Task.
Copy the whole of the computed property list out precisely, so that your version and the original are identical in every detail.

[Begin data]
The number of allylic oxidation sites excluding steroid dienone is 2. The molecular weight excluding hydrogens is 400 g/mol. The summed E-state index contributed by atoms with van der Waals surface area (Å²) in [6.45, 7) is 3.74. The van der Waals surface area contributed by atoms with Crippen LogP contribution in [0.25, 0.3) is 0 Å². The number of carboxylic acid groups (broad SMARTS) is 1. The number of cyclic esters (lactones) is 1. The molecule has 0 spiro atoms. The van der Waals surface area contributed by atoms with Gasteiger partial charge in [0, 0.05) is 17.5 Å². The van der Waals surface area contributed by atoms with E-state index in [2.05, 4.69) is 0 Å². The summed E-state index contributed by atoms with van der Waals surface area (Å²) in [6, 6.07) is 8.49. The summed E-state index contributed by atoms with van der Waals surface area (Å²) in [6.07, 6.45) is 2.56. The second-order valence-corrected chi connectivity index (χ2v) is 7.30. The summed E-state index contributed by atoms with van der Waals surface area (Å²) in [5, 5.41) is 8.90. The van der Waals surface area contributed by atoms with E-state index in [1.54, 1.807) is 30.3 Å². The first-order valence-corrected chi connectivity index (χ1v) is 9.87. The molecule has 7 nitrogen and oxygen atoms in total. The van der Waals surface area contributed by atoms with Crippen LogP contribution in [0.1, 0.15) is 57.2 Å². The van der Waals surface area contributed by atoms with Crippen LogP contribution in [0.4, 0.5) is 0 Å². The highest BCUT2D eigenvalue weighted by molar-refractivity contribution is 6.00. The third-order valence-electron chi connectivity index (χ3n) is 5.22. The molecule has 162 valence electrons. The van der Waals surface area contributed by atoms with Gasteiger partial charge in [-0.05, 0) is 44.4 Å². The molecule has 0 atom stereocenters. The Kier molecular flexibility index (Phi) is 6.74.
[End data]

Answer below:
The number of allylic oxidation sites excluding steroid dienone is 2. The molecular weight excluding hydrogens is 400 g/mol. The summed E-state index contributed by atoms with van der Waals surface area (Å²) in [6.45, 7) is 3.74. The van der Waals surface area contributed by atoms with Crippen LogP contribution in [0.25, 0.3) is 0 Å². The number of carboxylic acid groups (broad SMARTS) is 1. The number of cyclic esters (lactones) is 1. The molecule has 0 spiro atoms. The van der Waals surface area contributed by atoms with Gasteiger partial charge in [0, 0.05) is 17.5 Å². The van der Waals surface area contributed by atoms with E-state index in [2.05, 4.69) is 0 Å². The summed E-state index contributed by atoms with van der Waals surface area (Å²) in [6, 6.07) is 8.49. The summed E-state index contributed by atoms with van der Waals surface area (Å²) in [6.07, 6.45) is 2.56. The second-order valence-corrected chi connectivity index (χ2v) is 7.30. The summed E-state index contributed by atoms with van der Waals surface area (Å²) in [5, 5.41) is 8.90. The van der Waals surface area contributed by atoms with E-state index in [1.54, 1.807) is 30.3 Å². The first-order valence-corrected chi connectivity index (χ1v) is 9.87. The molecule has 7 nitrogen and oxygen atoms in total. The van der Waals surface area contributed by atoms with Crippen LogP contribution in [0.1, 0.15) is 57.2 Å². The van der Waals surface area contributed by atoms with Crippen LogP contribution in [0.4, 0.5) is 0 Å². The highest BCUT2D eigenvalue weighted by molar-refractivity contribution is 6.00. The third-order valence-electron chi connectivity index (χ3n) is 5.22. The molecule has 162 valence electrons. The van der Waals surface area contributed by atoms with Gasteiger partial charge in [-0.05, 0) is 44.4 Å². The molecule has 0 atom stereocenters. The Kier molecular flexibility index (Phi) is 6.74.